Friday night. You and your friends order two beers from the taps, a glass of wine and the frou frou cocktail of the night—you know, the one the bartender has to whisper to before he pours it over the back of a spoon. The check comes and it's blank stares all around at the empty tip line. Should you add 20% to the total? Do you just combine the dollar bills in everyone's pockets and call it a night? What I learned this week: the standard for tipping at the bar is $1 per drink. But it's not that simple. Let's take this matter to some well-liked bartenders around town for some straight shooting on the matter.
Should you tip 20 percent on the drink total at the bar, just like you do on food?
Martin Cate, owner of Smuggler's Cove: 20 percent is certainly acceptable. Alternately, tipping per drink is fine, but really for a complex well-crafted cocktail, it should be $2 per drink. I think $1 is fine for a beer. No tip is fine for a glass of water.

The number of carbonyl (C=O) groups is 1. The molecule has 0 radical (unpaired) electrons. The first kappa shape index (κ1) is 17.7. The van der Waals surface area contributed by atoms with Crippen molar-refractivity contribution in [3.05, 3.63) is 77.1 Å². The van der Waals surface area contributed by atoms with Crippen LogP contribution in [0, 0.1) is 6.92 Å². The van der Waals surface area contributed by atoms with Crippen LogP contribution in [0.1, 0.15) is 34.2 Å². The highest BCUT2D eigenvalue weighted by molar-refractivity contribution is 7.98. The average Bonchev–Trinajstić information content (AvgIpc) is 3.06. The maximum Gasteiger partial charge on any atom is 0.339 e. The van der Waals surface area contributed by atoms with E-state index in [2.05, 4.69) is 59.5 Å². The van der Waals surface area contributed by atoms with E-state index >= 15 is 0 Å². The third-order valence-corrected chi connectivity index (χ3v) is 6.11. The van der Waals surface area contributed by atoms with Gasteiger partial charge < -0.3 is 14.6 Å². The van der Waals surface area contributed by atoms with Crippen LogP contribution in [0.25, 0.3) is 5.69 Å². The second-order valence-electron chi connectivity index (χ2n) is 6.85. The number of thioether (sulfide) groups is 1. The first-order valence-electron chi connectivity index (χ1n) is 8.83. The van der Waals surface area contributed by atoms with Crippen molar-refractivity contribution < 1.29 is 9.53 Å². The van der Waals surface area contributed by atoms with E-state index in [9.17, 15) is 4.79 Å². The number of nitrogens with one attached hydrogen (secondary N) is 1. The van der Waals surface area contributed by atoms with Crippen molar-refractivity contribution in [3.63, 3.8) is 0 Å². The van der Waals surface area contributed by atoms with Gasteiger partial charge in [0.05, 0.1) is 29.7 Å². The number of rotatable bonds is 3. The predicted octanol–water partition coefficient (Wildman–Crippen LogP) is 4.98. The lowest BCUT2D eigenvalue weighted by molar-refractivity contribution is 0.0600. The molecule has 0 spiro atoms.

Is not leaving a tip ever ok?
Mark DeVito, co-owner Tonic / Bullitt / Dr. Teeth and the Electric Mayhem: Most of the time a zero tip happens because somebody is upset with the amount of their tab. It's usually drunk people who have been ordering for all of their friends all night and are shocked to find a $200 tab. Or if they leave a note on the slip saying the service was terrible. I generally think people should speak up if the service was awful rather than passive-aggressively leaving a note.
When do you tip more than 20 percent?
Christopher Keith co-owner of Koko Cocktails (serving it's last drink July 30th, R.I.P.): "If I know the bartender and I'm getting hooked up for a drink or two, I will often kick down the price of the original drink as my tip. And sometimes when I'm just in a good mood or my service was great or the person is performing in a challenging atmosphere, they get all the ups and extras that I can afford."
Any other questions or insight on tipping at the bar? The discussion continues in the comments.